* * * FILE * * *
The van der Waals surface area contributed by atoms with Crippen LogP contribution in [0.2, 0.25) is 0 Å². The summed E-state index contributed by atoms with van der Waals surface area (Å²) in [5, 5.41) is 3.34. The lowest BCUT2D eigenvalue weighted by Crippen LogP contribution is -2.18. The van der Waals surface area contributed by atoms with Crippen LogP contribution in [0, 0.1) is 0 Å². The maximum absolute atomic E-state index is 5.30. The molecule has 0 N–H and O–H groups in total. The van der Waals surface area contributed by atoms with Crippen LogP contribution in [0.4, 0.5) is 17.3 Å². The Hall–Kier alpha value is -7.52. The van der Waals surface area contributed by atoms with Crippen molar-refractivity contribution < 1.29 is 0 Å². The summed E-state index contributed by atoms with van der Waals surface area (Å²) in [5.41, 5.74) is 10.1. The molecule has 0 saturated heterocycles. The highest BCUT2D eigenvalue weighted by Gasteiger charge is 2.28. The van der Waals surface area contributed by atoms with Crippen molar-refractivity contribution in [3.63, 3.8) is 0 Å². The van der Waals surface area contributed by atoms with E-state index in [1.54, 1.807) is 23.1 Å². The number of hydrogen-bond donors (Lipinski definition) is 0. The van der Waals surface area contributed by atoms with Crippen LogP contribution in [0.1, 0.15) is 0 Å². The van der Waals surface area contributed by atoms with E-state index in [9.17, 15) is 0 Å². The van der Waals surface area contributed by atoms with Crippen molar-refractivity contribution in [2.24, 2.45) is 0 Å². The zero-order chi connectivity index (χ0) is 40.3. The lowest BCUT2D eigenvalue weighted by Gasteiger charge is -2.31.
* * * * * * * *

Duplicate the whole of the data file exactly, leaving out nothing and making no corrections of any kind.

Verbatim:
The van der Waals surface area contributed by atoms with Crippen LogP contribution in [0.2, 0.25) is 0 Å². The summed E-state index contributed by atoms with van der Waals surface area (Å²) in [5, 5.41) is 3.34. The lowest BCUT2D eigenvalue weighted by Crippen LogP contribution is -2.18. The van der Waals surface area contributed by atoms with Crippen LogP contribution in [0, 0.1) is 0 Å². The maximum absolute atomic E-state index is 5.30. The molecule has 0 N–H and O–H groups in total. The van der Waals surface area contributed by atoms with Crippen LogP contribution in [0.4, 0.5) is 17.3 Å². The Hall–Kier alpha value is -7.52. The van der Waals surface area contributed by atoms with Crippen molar-refractivity contribution < 1.29 is 0 Å². The summed E-state index contributed by atoms with van der Waals surface area (Å²) in [5.41, 5.74) is 10.1. The molecule has 0 saturated heterocycles. The highest BCUT2D eigenvalue weighted by Gasteiger charge is 2.28. The van der Waals surface area contributed by atoms with Crippen molar-refractivity contribution in [3.63, 3.8) is 0 Å². The van der Waals surface area contributed by atoms with E-state index in [1.54, 1.807) is 23.1 Å². The number of hydrogen-bond donors (Lipinski definition) is 0. The van der Waals surface area contributed by atoms with Crippen LogP contribution in [0.1, 0.15) is 0 Å². The van der Waals surface area contributed by atoms with E-state index in [9.17, 15) is 0 Å². The van der Waals surface area contributed by atoms with Crippen molar-refractivity contribution in [2.24, 2.45) is 0 Å². The zero-order chi connectivity index (χ0) is 40.3. The lowest BCUT2D eigenvalue weighted by Gasteiger charge is -2.31.